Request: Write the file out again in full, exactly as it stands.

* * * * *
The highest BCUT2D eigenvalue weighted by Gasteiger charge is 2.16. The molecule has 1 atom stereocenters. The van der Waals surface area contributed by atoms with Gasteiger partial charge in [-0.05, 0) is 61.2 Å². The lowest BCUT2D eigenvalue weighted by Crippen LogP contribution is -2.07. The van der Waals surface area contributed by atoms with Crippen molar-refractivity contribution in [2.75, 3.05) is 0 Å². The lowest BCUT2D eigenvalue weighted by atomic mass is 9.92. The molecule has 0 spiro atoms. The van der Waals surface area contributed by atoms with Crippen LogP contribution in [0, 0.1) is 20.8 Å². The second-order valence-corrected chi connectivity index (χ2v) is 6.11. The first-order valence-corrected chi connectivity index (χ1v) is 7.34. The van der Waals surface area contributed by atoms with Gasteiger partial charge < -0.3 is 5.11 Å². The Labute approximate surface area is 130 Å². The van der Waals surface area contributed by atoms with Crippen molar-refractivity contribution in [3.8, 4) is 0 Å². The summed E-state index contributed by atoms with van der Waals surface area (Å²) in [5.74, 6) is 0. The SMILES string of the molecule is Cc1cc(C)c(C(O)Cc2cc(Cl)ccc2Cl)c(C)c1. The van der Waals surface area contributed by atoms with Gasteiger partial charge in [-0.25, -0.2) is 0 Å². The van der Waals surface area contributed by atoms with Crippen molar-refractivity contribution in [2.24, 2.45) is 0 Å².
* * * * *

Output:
The highest BCUT2D eigenvalue weighted by Gasteiger charge is 2.16. The molecule has 1 atom stereocenters. The van der Waals surface area contributed by atoms with Gasteiger partial charge in [-0.05, 0) is 61.2 Å². The lowest BCUT2D eigenvalue weighted by Crippen LogP contribution is -2.07. The van der Waals surface area contributed by atoms with Crippen molar-refractivity contribution in [2.75, 3.05) is 0 Å². The lowest BCUT2D eigenvalue weighted by atomic mass is 9.92. The molecule has 0 spiro atoms. The van der Waals surface area contributed by atoms with Crippen LogP contribution in [0, 0.1) is 20.8 Å². The second-order valence-corrected chi connectivity index (χ2v) is 6.11. The first-order valence-corrected chi connectivity index (χ1v) is 7.34. The van der Waals surface area contributed by atoms with Gasteiger partial charge < -0.3 is 5.11 Å². The Labute approximate surface area is 130 Å². The van der Waals surface area contributed by atoms with Crippen molar-refractivity contribution in [3.8, 4) is 0 Å². The summed E-state index contributed by atoms with van der Waals surface area (Å²) in [5.74, 6) is 0. The SMILES string of the molecule is Cc1cc(C)c(C(O)Cc2cc(Cl)ccc2Cl)c(C)c1. The van der Waals surface area contributed by atoms with Gasteiger partial charge in [-0.25, -0.2) is 0 Å². The van der Waals surface area contributed by atoms with Crippen molar-refractivity contribution in [2.24, 2.45) is 0 Å².